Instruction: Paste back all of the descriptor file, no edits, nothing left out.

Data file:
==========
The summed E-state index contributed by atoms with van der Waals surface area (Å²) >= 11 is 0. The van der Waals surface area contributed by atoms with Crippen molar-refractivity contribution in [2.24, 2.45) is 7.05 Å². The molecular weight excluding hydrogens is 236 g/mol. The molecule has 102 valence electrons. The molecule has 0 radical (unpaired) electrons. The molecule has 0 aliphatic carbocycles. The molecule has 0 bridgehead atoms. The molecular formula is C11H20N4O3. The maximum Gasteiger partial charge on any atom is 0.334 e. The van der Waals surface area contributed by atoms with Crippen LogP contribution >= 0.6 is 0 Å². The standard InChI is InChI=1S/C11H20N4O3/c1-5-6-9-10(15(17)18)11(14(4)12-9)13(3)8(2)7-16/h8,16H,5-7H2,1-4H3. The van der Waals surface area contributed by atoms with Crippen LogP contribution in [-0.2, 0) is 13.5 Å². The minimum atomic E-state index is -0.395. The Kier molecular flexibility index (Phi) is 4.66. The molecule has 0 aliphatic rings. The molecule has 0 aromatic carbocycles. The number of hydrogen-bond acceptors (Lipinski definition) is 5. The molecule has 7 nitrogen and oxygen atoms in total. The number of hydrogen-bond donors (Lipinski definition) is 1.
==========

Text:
The summed E-state index contributed by atoms with van der Waals surface area (Å²) >= 11 is 0. The van der Waals surface area contributed by atoms with Crippen molar-refractivity contribution in [2.24, 2.45) is 7.05 Å². The molecular weight excluding hydrogens is 236 g/mol. The molecule has 102 valence electrons. The molecule has 0 radical (unpaired) electrons. The molecule has 0 aliphatic carbocycles. The molecule has 0 bridgehead atoms. The molecular formula is C11H20N4O3. The maximum Gasteiger partial charge on any atom is 0.334 e. The van der Waals surface area contributed by atoms with Crippen LogP contribution >= 0.6 is 0 Å². The standard InChI is InChI=1S/C11H20N4O3/c1-5-6-9-10(15(17)18)11(14(4)12-9)13(3)8(2)7-16/h8,16H,5-7H2,1-4H3. The van der Waals surface area contributed by atoms with Crippen LogP contribution in [-0.2, 0) is 13.5 Å². The minimum atomic E-state index is -0.395. The Kier molecular flexibility index (Phi) is 4.66. The molecule has 0 aliphatic rings. The molecule has 0 aromatic carbocycles. The number of hydrogen-bond acceptors (Lipinski definition) is 5. The molecule has 7 nitrogen and oxygen atoms in total. The number of hydrogen-bond donors (Lipinski definition) is 1.